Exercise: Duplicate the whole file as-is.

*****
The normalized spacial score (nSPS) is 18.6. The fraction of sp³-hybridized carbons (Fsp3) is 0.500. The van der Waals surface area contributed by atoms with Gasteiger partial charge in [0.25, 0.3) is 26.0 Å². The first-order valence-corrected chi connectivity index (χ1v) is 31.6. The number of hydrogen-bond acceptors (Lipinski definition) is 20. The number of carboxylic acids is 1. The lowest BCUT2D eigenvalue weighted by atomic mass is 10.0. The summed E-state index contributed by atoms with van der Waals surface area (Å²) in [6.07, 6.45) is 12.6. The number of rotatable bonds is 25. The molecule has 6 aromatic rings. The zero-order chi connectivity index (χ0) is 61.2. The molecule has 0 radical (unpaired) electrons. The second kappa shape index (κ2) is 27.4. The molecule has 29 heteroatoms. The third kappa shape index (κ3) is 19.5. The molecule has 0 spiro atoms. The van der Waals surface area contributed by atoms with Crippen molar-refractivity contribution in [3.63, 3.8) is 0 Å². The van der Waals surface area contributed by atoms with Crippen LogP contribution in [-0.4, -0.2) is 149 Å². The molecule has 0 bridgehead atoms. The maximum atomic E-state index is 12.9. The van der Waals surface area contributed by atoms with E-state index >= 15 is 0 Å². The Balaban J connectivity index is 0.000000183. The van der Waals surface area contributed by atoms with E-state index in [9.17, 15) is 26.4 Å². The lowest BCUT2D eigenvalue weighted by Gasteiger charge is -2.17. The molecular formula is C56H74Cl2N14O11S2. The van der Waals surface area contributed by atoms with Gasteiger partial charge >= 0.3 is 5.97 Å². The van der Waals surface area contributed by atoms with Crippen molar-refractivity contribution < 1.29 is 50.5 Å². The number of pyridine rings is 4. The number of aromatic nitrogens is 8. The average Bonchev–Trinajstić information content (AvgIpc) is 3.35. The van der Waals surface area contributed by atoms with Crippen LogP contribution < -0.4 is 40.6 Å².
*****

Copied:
The normalized spacial score (nSPS) is 18.6. The fraction of sp³-hybridized carbons (Fsp3) is 0.500. The van der Waals surface area contributed by atoms with Gasteiger partial charge in [0.25, 0.3) is 26.0 Å². The first-order valence-corrected chi connectivity index (χ1v) is 31.6. The number of hydrogen-bond acceptors (Lipinski definition) is 20. The number of carboxylic acids is 1. The lowest BCUT2D eigenvalue weighted by atomic mass is 10.0. The summed E-state index contributed by atoms with van der Waals surface area (Å²) in [6.07, 6.45) is 12.6. The number of rotatable bonds is 25. The molecule has 6 aromatic rings. The zero-order chi connectivity index (χ0) is 61.2. The molecule has 0 radical (unpaired) electrons. The second kappa shape index (κ2) is 27.4. The molecule has 29 heteroatoms. The third kappa shape index (κ3) is 19.5. The molecule has 0 spiro atoms. The van der Waals surface area contributed by atoms with Crippen molar-refractivity contribution in [3.63, 3.8) is 0 Å². The van der Waals surface area contributed by atoms with Crippen LogP contribution in [-0.4, -0.2) is 149 Å². The molecule has 0 bridgehead atoms. The maximum atomic E-state index is 12.9. The van der Waals surface area contributed by atoms with E-state index >= 15 is 0 Å². The Balaban J connectivity index is 0.000000183. The van der Waals surface area contributed by atoms with E-state index in [9.17, 15) is 26.4 Å². The lowest BCUT2D eigenvalue weighted by Gasteiger charge is -2.17. The molecular formula is C56H74Cl2N14O11S2. The van der Waals surface area contributed by atoms with Gasteiger partial charge >= 0.3 is 5.97 Å². The van der Waals surface area contributed by atoms with Crippen molar-refractivity contribution < 1.29 is 50.5 Å². The number of pyridine rings is 4. The number of aromatic nitrogens is 8. The average Bonchev–Trinajstić information content (AvgIpc) is 3.35. The van der Waals surface area contributed by atoms with Crippen LogP contribution < -0.4 is 40.6 Å².